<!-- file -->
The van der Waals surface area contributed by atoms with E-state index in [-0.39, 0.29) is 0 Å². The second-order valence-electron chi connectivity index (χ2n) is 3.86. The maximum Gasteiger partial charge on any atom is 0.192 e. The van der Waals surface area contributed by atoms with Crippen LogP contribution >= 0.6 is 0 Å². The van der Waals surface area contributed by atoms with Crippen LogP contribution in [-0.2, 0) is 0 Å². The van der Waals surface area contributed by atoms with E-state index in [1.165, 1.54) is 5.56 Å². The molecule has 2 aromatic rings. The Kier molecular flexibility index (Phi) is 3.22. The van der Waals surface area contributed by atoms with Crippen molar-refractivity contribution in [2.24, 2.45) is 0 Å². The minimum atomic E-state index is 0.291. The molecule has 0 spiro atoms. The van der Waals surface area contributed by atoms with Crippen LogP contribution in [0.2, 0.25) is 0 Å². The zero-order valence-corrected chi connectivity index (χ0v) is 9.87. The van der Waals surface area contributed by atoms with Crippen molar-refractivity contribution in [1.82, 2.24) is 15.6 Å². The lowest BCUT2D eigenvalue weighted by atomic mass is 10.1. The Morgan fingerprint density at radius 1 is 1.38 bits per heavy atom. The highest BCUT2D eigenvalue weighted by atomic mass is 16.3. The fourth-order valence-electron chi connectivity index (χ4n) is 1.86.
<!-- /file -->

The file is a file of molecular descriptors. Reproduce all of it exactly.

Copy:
The van der Waals surface area contributed by atoms with E-state index in [-0.39, 0.29) is 0 Å². The second-order valence-electron chi connectivity index (χ2n) is 3.86. The maximum Gasteiger partial charge on any atom is 0.192 e. The van der Waals surface area contributed by atoms with Crippen LogP contribution >= 0.6 is 0 Å². The van der Waals surface area contributed by atoms with Crippen LogP contribution in [-0.2, 0) is 0 Å². The van der Waals surface area contributed by atoms with E-state index in [1.165, 1.54) is 5.56 Å². The molecule has 2 aromatic rings. The Kier molecular flexibility index (Phi) is 3.22. The van der Waals surface area contributed by atoms with Crippen molar-refractivity contribution in [2.24, 2.45) is 0 Å². The minimum atomic E-state index is 0.291. The molecule has 0 spiro atoms. The van der Waals surface area contributed by atoms with Crippen LogP contribution in [0.2, 0.25) is 0 Å². The zero-order valence-corrected chi connectivity index (χ0v) is 9.87. The van der Waals surface area contributed by atoms with Crippen molar-refractivity contribution in [1.82, 2.24) is 15.6 Å². The lowest BCUT2D eigenvalue weighted by atomic mass is 10.1. The Morgan fingerprint density at radius 1 is 1.38 bits per heavy atom. The highest BCUT2D eigenvalue weighted by atomic mass is 16.3. The fourth-order valence-electron chi connectivity index (χ4n) is 1.86.